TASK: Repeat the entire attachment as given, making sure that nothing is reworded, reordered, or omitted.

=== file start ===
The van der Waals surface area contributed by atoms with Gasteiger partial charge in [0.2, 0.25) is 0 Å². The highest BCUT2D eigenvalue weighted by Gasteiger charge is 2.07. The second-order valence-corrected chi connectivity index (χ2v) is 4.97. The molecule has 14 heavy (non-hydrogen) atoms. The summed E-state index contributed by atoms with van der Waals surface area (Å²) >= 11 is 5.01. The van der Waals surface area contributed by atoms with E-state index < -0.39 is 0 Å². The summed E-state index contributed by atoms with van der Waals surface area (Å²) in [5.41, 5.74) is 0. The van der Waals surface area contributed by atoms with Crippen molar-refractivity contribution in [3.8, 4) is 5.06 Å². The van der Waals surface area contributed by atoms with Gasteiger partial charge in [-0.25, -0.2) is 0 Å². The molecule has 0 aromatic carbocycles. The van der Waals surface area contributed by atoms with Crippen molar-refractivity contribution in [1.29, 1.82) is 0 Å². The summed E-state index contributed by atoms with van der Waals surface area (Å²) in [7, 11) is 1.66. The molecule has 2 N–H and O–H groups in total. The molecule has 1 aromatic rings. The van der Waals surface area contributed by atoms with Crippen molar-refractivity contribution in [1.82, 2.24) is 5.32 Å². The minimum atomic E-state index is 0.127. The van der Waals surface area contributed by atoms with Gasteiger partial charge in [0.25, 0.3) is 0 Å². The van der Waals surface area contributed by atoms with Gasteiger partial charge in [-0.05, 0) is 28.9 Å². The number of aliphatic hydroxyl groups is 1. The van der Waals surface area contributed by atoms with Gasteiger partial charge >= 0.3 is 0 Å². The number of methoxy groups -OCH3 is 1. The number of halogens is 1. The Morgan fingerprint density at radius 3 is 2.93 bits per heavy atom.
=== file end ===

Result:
The van der Waals surface area contributed by atoms with Gasteiger partial charge in [0.2, 0.25) is 0 Å². The highest BCUT2D eigenvalue weighted by Gasteiger charge is 2.07. The second-order valence-corrected chi connectivity index (χ2v) is 4.97. The molecule has 14 heavy (non-hydrogen) atoms. The summed E-state index contributed by atoms with van der Waals surface area (Å²) >= 11 is 5.01. The van der Waals surface area contributed by atoms with E-state index < -0.39 is 0 Å². The summed E-state index contributed by atoms with van der Waals surface area (Å²) in [5.41, 5.74) is 0. The van der Waals surface area contributed by atoms with Crippen molar-refractivity contribution in [3.8, 4) is 5.06 Å². The van der Waals surface area contributed by atoms with Gasteiger partial charge in [-0.25, -0.2) is 0 Å². The molecule has 0 aromatic carbocycles. The van der Waals surface area contributed by atoms with Crippen molar-refractivity contribution in [1.29, 1.82) is 0 Å². The summed E-state index contributed by atoms with van der Waals surface area (Å²) in [7, 11) is 1.66. The molecule has 2 N–H and O–H groups in total. The molecule has 1 aromatic rings. The van der Waals surface area contributed by atoms with Crippen molar-refractivity contribution in [1.82, 2.24) is 5.32 Å². The minimum atomic E-state index is 0.127. The van der Waals surface area contributed by atoms with Gasteiger partial charge in [0.25, 0.3) is 0 Å². The van der Waals surface area contributed by atoms with Gasteiger partial charge in [-0.05, 0) is 28.9 Å². The number of aliphatic hydroxyl groups is 1. The van der Waals surface area contributed by atoms with Gasteiger partial charge >= 0.3 is 0 Å². The number of methoxy groups -OCH3 is 1. The number of halogens is 1. The Morgan fingerprint density at radius 3 is 2.93 bits per heavy atom.